• Review

  • May 23rd, 2017 05.23.2017 Download PDF

    Smog, Drones, Staircases, and Drinks: Anne Imhof


    Franziska Aigner and Eliza Douglas in Anne Imhof, Angst II, Nationalgalerie im Hamburger Bahnhof – Museum für Gegenwart – Berlin, 2016 © Photo: Nadine Fraczkowski
    Franziska Aigner and Eliza Douglas in Anne Imhof, Angst II, Nationalgalerie im Hamburger
    Bahnhof – Museum für Gegenwart – Berlin, 2016 © Photo: Nadine Fraczkowski

    Smog, drones, staircases, and energy drinks: these are the objects that dominate Frankfurt-based artist Anne Imhof’s performative installations. These inanimate articles and states are sometimes joined by falcons, horses, and bunny rabbits. Composed almost entirely of immaterial gestures, Imhof’s work exists at the intersection of contemporary dance and theatrical spectacle, replicating a sentiment of youth culture that permeates every context she operates within. Her interests lie in negotiation, and the non-vocal gestures through which power flows—often evoking senses of melancholia, sadness, and angst—but can these psychological states usher a form of critique? The concept of Gesamtkunstwerk, an element present in Imhof’s work, was envisioned by German composer Richard Wagner as a total integrated work of art bridging theater, music, spectacle, and stage design. As such, it was assumed to speak to a revolutionized subject—for Imhof, society exists far away from the thresholds of any revolution, revealing instead an audience fully wound into addictive and narcissistic tendencies. Imhof’s performances are attuned to the darkness of our times, inviting the audience to celebrate in its hedonistic catastrophe.

    Angst, the title of Imhof’s series of situations—which since 2015 has been exhibited at the Hamburger Bahnhof, the Kunsthalle Basel, and La Biennale de Montréal— is a durational performance that consists of a cohort of performers entranced in a youthful melancholia bordering on catatonia. In the first of the performances, at Hamburger Bahnhof, Angst I (2015), the gallery was fitted with pools of water, smartphones affixed to the wall. The primary gestural association that arises out of the pools is Narcissus—who, as in the myth, is so betaken by his beautiful reflection that he is rendered immobile, frozen in his pose. Here, it is both the pool of reflecting water and the smart screen stuck to its rim that calls us to become an object, a contemporary variation on the epic. Likewise, the room— black-lit and bathed in violet—operates as its own vibratory sensation, a symbol recalling the instability of the digital.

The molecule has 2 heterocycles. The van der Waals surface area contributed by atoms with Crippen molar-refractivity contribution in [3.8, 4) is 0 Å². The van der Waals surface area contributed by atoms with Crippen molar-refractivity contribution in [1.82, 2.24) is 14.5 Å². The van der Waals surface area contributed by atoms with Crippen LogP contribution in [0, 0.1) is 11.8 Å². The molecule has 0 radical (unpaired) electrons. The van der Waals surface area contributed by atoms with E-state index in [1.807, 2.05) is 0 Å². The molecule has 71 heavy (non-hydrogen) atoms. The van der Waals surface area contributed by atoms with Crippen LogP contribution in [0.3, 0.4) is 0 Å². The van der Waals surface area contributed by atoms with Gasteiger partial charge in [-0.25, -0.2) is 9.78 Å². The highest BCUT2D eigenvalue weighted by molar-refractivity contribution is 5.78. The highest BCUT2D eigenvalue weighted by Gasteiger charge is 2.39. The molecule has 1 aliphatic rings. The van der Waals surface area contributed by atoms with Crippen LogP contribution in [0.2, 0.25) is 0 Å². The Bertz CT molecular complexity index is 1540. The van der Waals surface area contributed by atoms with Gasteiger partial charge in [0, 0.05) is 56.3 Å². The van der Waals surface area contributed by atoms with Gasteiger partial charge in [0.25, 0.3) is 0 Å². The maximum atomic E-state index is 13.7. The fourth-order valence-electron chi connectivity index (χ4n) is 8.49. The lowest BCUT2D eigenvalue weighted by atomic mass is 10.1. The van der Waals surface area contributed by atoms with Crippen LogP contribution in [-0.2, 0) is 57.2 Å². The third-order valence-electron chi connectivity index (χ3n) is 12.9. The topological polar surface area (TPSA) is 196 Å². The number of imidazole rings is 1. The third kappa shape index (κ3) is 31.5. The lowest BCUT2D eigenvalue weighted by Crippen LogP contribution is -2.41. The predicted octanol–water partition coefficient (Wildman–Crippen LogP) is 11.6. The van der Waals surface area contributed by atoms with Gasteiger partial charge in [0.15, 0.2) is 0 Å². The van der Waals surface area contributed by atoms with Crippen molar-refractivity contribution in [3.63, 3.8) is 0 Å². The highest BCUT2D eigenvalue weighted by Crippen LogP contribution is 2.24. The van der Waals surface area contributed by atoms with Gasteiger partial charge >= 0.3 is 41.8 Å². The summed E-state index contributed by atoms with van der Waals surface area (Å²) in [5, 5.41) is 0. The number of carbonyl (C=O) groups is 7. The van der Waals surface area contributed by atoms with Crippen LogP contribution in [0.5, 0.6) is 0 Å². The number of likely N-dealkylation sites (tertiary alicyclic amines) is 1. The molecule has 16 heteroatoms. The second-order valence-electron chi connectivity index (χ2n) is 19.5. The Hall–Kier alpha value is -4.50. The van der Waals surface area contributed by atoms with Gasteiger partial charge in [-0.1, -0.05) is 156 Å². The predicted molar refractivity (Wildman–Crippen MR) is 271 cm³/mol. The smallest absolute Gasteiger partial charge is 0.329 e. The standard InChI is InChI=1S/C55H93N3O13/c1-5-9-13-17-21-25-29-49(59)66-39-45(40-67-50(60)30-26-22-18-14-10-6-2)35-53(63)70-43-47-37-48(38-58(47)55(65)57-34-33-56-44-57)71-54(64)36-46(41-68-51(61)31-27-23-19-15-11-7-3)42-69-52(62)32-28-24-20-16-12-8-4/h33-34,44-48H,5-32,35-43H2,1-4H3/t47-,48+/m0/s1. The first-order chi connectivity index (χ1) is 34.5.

Anne Imhof, Deal (still), 2015. Courtesy: the artist. Photo: Nadine Fraczkowski
    Anne Imhof, Deal (still), 2015. Courtesy: the artist. Photo: Nadine Fraczkowski

    The second staging, Angst II (2016), took place in the institution’s large cavernous hall under its celestial lighting, fog infused into the air. In both iterations of the performance, as is consistent in Imhof’s oeuvre, the performers are adorned with regular street clothing—sweatpants, graphic T-shirts, and sneakers. Standing alongside technological devices, they transgress and defile the architecture they occupy. Ignoring the audience, rather than addressing them in any political manner, Imhof’s contrasting tactics recall ‘alienation affect’—a theatrical tactic developed by Berthold Brecht in the early-twentieth century, which was devised to move the audience through the division between spectator and spectacle and additionally performer and character. Used to create a literal and metaphorical mirror to the woes of the times, Imhof’s work finds itself at this specific juncture—at once creating a product that is hyper-contemporary, while embodying the woeful nature of our technological addiction. While Imhof’s work does not establish any schisms or wedges within the audience, the performers are interspersed and absorbed within the audience—similar to the work of Tino Sehgal, where the performers act directly on the plane of the viewers, but distinct, since multiple situations happen at once.